For those who have at least 20 years of qualifying military service and a VA disability rating of at least 50%, CRDP authorizes a ten-year phased elimination of the VA offset. Put in positive terms, this means – unless the disability rating is 100% – a ten-year period in which the retiree will gain back every dollar of the waived retired pay that he exchanged for VA disability compensation. The disability does not have to be combat-related. CRDP is the return of waived pension payments, so it has the attributes of those pension payments. It is taxable compensation. It also is divisible with a former spouse under a military pension division order.
The eligible retiree will see his retirement pay increase each year until the phase-in period is complete in 2014, when the retiree will be receiving an additional amount that is equal to the amount of retired pay waived. The period of phase-in began in 2004, with the following initial amounts provided in 2004 as additional military retired pay in each month’s retiree payment:
How Much CRDP?
An Example to illustrate, use the hypothetical facts in our scenario above with John Doe entitled to $1,500 retired pay. We will ignore annual cost-of-living adjustments (COLAs). John has waived $1,000 due to VA disability
compensation. If his disability rating were 60%, here’s how his payments would grow:In 2003, he was receiving $500 retired pay and $1,000 VA disability compensation. In 2004, he receives total retired pay of $625 ($500 + $125, the 2004 amount for a 60% disability rating shown above). There is still $875 remaining in retired pay waiver ($1,000 - $125). He still receives $1,000 in VA compensation.
In 2005, he receives $700 in total retired pay. This is made up of $625, the prior year amount, plus 10% of the difference between $875, his remaining retired pay waiver amount, and $125, the 2004 amount shown on the table above. (Let’s check: $875 - 125= $750. $750 X 10% = $75. $625 + $75 = $700). He is still receiving his VA payment of $1,000 a month in addition to this. This process continues onward until full restoration of the waived $1,000 at 2014.
Verifying Receipt of CRDP
CRDP increases the pension of the retiree effective January of each year, with the payment arriving on or about February 1. How will you know if John is getting CRDP? Just read the comment at the “MESSAGE SECTION” on page 2 of his Retiree Account Statement (RAS), Form DFAS-CL 7220/148 It will look like this: MESSAGE SECTION BASED ON INFORMATION RECEIVED FROM THE VA, YOUR CRDP AMOUNT IS $____.
If the individual will not voluntarily produce his RAS, which is usually sent to him or her by e-mail from DFAS every time there is a change of pay and also posted on a secure DFAS website (see below); counsel may resort to formal discovery procedures if the matter is in litigation. DFAS will honor a request for documents so long as it is in the form of a court order or a subpoena signed by a judge. Send the order or subpoena, with the individual’s full name and Social Security Number (SSN), to: Defense Finance and Accounting Service DFAS- Cleveland Center Records Retrieval (Code HAC) 1240 East 9 Street, Room 2679 Cleveland, OH 44199-2055, fax 216-522-6530. There is no requirement that the subpoena or order be sent by certified mail.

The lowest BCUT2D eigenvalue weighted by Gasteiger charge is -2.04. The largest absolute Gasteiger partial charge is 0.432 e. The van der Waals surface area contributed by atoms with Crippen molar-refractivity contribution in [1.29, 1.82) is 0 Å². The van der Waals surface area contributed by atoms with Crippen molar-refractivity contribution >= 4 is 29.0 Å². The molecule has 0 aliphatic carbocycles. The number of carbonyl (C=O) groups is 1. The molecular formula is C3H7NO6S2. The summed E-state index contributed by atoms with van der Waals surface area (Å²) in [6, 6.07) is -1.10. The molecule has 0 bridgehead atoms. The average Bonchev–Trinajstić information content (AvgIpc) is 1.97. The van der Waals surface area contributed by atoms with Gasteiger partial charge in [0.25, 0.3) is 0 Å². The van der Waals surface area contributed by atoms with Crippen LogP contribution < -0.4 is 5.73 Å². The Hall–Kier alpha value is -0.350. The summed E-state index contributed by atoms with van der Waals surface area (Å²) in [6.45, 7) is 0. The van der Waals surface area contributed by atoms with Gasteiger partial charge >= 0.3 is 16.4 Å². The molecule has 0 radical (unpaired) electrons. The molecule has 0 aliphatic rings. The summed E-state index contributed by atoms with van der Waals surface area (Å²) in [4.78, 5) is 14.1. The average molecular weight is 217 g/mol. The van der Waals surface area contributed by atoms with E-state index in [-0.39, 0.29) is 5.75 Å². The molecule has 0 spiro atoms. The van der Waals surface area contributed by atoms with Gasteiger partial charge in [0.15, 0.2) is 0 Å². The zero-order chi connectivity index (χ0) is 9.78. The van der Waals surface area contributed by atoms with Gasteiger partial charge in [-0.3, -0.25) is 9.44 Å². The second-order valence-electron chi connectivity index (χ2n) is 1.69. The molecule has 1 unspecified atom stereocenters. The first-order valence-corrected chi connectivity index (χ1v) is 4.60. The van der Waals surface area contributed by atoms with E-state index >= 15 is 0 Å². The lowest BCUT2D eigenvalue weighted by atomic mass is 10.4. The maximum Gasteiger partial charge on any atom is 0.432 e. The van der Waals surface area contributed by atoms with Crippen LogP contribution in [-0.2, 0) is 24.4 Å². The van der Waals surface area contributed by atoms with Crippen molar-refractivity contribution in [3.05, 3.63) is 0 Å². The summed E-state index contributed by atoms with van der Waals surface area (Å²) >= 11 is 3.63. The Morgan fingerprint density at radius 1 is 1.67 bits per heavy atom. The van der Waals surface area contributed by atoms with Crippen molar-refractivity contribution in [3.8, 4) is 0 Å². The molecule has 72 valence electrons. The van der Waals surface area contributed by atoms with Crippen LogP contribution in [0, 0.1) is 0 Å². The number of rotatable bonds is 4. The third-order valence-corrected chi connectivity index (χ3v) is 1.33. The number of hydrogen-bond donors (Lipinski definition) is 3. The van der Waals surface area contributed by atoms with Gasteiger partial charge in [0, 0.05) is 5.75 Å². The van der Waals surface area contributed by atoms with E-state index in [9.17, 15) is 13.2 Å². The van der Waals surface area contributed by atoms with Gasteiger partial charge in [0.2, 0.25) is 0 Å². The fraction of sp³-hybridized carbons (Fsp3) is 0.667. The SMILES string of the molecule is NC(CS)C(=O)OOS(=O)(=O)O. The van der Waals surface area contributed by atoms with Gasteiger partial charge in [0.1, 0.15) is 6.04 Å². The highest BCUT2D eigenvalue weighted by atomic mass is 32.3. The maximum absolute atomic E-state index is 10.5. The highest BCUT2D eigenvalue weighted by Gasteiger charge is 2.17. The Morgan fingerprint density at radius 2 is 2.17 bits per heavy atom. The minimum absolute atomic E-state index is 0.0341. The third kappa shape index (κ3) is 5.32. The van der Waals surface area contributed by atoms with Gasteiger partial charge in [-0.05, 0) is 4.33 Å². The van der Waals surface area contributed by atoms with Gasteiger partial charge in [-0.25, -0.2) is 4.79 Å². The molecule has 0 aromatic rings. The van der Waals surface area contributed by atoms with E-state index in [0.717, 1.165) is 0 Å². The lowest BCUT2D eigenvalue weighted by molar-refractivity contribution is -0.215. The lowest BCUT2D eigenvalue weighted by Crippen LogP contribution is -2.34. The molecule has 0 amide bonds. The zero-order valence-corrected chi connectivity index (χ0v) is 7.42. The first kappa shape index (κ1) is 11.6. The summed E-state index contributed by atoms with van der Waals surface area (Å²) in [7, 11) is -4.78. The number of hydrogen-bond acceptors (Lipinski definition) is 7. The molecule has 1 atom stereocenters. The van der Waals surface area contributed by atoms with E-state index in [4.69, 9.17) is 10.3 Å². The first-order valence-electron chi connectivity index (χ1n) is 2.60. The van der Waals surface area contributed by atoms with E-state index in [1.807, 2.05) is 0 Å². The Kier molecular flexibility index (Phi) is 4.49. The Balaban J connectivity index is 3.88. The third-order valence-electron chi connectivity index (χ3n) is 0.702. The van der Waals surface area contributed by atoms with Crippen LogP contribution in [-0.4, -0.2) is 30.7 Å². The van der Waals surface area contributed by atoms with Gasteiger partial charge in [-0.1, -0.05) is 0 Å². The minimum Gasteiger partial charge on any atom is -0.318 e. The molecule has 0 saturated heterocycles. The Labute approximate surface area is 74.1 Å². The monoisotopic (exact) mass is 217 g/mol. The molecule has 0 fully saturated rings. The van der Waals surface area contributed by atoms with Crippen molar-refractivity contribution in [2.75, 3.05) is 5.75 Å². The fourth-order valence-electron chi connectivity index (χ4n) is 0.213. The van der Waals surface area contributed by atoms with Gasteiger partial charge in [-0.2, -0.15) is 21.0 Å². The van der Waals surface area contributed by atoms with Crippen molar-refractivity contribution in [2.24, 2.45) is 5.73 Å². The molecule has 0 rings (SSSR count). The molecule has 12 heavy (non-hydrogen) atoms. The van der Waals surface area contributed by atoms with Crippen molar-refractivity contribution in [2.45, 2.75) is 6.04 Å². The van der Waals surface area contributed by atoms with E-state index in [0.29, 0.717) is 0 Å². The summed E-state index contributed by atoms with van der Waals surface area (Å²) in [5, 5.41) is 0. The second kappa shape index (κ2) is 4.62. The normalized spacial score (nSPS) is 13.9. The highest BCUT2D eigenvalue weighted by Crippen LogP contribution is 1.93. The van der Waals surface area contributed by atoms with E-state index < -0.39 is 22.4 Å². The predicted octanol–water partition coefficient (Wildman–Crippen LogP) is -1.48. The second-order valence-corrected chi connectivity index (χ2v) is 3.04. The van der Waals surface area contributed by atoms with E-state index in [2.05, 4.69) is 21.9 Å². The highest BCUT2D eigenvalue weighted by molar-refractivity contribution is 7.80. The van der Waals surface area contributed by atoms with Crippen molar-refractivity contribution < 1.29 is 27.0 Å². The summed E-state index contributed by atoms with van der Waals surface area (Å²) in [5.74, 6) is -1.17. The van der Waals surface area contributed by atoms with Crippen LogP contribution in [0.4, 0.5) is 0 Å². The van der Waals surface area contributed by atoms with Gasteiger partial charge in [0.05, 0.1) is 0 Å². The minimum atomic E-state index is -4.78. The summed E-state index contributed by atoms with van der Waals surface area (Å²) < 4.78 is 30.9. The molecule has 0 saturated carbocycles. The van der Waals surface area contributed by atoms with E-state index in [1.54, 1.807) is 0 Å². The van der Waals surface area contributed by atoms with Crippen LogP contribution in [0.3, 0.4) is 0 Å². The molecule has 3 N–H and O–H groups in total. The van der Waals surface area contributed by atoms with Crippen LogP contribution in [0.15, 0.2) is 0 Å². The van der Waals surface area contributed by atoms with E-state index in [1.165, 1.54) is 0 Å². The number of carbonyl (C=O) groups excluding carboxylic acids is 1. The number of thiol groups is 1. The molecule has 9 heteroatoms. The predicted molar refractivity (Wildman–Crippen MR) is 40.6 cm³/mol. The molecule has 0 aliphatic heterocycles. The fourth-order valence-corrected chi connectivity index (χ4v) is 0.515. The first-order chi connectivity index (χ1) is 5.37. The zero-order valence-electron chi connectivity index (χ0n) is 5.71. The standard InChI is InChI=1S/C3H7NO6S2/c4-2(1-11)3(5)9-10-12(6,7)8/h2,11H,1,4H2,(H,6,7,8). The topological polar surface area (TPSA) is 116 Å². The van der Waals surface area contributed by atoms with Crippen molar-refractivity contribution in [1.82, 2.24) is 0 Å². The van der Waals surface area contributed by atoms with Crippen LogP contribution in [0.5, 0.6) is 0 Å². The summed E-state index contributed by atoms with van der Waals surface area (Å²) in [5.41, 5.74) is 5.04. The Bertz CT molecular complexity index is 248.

Don’t Take “NO” for an Answer
Sometimes the attorney for the retiree will disavow an y knowledge of the existence of an RAS, or the retiree will claim that it was lost, misplaced, or “floated away in that big flood last month.” You should know that all military retirees are eligible for a free “my-pay” account at the DFAS website. This secure website is found at https://mypay.dfas.mil
. .Once there, it is a simple matter for a military retiree to obtain his current RAS; he just enters his “LogIn ID” and password, go to the screen marked “Your Military Retiree Pay Account,” and select “Retiree Account Statement (RAS).” Phoenix attorney Mike McCarthy, a retired Air Force Reserve brigadier general says that he has had some success in getting an order requiring both attorneys and the retiree to use a computer to access the current or past RAS from the myPay website. Retirees receive the following e-mail message at the end of each December (a fictitious ending with X’s is shown below):
Your electronic W2 for 2005 isavailable on my-pay at https://mypay.dfas.mil/mypay.aspx?xxxxxXXX~XXXXX
The Defense Finance and Accounting Service (DFAS) implemented the my-pay web-based system in March 2000. my-pay delivers pay information and lets you process pay-related transactions timely, safely and securely. The Web-based system reduces the risks of identity theft associated with postal delivery by allowing members to access electronic W2, LES and other financial information. my-pay matches industry standards for the highest level of encryption and security to protect myPay users. If you do not have a PIN for accessing my-pay, you can obtain one via email by clicking on New PIN button on the my-pay website at the web address shown above. A temporary PIN will be emailed to your official email address. If you have any questions concerning myPay, please call our contact center toll free at 1-800-390-2348. If the information posted to your W-2 is incorrect, please contact your servicing pay office or your customer service representative for assistance.